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Scientists Are Creating New, Incurable Diseases in Labs

Microbiologist Ashley Sabol works in the disease outbreak lab at the federal Centers for Disease Control and Prevention.

Microbiologist Ashley Sabol works in the disease outbreak lab at the federal Centers for Disease Control and Prevention. // David Goldman/AP

Swine flu, or H1N1, had been dead for 20 years when it suddenly re-emerged in 1977 with a curious twist. The new strain was genetically similar to one from the 1950s, almost as though it had been sitting frozen in a lab since then. Indeed, it eventually became clear that the late-70s flu outbreak was likely the result of a lowly lab worker’s snafu.

Lab accidents like that are extremely rare. Still, two scientists are now arguing that it’s not worth continuing to create new, transmissible versions of deadly viruses in labs because the risk that the diseases will escape and infect the public is too great.

The H5N1 avian flu killed two dozen people in Hong Kong in 1997. It has only killed about 400 people worldwide since then, though, because it doesn’t pass easily from human to human.

In recent years, scientists have found a way to make H5N1 jump between ferrets, the best animal model for flu viruses in humans. They say they need to create a transmissible version in order to better understand the disease and to prepare potential vaccines.

That worries people like Marc Lipsitch and Alison P. Galvani, two epidemiologists who write in a PLoS Medicine editorial today that creating these types of new infectious agents puts human life at risk. They estimate that if 10 American laboratories ran these types of experiments for a decade, there would be a 20 percent chance that a lab worker would become infected with one of these new super-flus and potentially pass it on to others.

“The concern is that you're making something that doesn't exist in nature and combines high virulence for people with the ability to transmit efficiently,” Lipsitch told me.

Accidents involving lab-grown pathogens aren’t just the stuff of sci-fi movies. A Singaporean lab worker was inadvertently infected with SARS in 2003. In 2004, a Russian scientist died after accidentally sticking herself with a needle contaminated with Ebola at a Siberian lab. In April, Paris’ Pasteur Institute lost2,000 vials containing the SARS virus. And in March, the Galveston National Laboratory in Texas lost a vial containing Guanarito virus, which causes "bleeding under the skin, in internal organs or from body orifices like the mouth, eyes, or ears.”

The medical world seems perpetually torn between the desire to eliminate horrific diseases entirely and the need to preserve them for future study. Thanks to vaccination, smallpox was eradicated in 1980, but there are still two samples of it living in labs—one in the U.S. and one in Russia. Some scientists argue that those vials should be destroyed because there’s a chance they could be used in bioterrorism. There is no cure for smallpox, and it kills a third of its victims. The rest suffer permanent scarring from the thousands of “pox,” or fluid-filled cysts.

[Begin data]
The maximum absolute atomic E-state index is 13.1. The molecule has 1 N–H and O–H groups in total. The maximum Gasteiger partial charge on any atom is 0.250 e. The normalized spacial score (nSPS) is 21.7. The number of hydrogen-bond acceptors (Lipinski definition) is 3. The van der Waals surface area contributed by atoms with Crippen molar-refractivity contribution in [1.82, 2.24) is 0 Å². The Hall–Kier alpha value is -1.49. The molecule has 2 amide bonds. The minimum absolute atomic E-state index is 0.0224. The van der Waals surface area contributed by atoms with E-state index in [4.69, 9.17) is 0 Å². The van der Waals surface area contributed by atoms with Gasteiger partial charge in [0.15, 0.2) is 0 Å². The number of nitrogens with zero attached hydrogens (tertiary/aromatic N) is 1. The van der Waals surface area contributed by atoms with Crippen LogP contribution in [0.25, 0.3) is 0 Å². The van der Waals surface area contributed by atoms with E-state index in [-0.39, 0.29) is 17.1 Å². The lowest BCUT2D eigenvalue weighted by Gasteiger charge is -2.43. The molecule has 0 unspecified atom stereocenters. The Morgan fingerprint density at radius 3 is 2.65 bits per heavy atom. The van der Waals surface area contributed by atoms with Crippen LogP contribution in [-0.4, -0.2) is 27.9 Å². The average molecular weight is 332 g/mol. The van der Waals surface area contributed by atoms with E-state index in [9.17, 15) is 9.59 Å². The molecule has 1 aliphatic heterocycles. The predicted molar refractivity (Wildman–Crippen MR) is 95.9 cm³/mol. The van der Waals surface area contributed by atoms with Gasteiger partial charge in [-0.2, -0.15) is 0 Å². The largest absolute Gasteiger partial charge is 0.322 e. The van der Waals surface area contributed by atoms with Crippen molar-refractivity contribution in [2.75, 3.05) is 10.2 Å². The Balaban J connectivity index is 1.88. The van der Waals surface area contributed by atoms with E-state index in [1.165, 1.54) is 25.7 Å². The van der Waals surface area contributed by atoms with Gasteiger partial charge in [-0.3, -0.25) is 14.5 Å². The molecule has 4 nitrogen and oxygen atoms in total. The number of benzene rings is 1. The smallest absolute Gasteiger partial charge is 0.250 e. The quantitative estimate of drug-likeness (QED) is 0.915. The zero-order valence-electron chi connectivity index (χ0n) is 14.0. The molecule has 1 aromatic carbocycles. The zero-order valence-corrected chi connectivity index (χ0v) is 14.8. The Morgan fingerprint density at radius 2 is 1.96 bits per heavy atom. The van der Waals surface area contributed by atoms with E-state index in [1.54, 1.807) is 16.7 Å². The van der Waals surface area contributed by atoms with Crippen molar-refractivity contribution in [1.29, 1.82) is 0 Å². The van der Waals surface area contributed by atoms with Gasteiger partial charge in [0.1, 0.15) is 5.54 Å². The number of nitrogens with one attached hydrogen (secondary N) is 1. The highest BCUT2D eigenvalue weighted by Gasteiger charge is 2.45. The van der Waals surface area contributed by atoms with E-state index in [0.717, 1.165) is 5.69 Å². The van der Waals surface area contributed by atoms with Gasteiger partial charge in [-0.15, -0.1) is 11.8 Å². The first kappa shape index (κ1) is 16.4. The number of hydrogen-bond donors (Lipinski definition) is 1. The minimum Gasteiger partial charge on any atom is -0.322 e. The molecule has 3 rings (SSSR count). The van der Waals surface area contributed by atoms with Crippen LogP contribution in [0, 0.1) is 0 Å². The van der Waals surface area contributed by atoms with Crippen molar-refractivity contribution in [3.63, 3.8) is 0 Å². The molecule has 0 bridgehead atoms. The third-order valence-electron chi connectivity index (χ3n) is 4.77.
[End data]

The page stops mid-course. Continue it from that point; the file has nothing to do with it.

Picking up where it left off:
“The hazard is, could it ever by accident or by evil design leave those two containments and actually be introduced into the population again and spread?” William Schaffner, chair of preventive medicine at Vanderbilt University Medical Center in Nashville told ABC News. The World Health Assembly is deciding this week whether to destroy the vials.

Most labs have near-bulletproof safety standards, with workers wearing plastic hoods and working behind heavy steel doors. Still, leaks can happen because of failures in respiratory equipment, Lipsitch said, or if a worker accidentally touches their eyes or nose with a contaminated glove.

“We have data from past experience in various labs that human infection in those labs are not a common event, but with enough labs working for enough years, it's been observed over and over again,” Lipsitch said. “Marburg and Ebola viruses have both infected lab workers at a higher level of containment than these [H5N1] experiments.”

He added that past lab accidents haven’t resulted in worldwide spread partly because the viruses weren’t as contagious in those cases.

“In the case of Ebola and Marburg—they aren't that readily transmissible,” he said. “In the case of SARS, which has been involved in at least three separate lab accidents, there was onward transmission in one case, but it was contained, so we got lucky.”

Lipsitch suggests that, rather than breed the new mammal-transmissible viruses, scientists just use pieces of the H5N1 strain for their research or work on ancestors of the virus.

The scientists conducting the ferret-based H5N1 experiments went through a year-long voluntary moratorium after a controversy over the studies’ safety flared in 2011. In January 2013, they declared that the experiments would resume because the lab conditions for the experiments met the necessary safety checks. “Because H5N1 virus transmission studies are essential for pandemic preparedness and understanding the adaptation of influenza viruses to mammals,” they wrote in Science, “researchers who have approval from their governments ... have a public health responsibility to resume this important work.”

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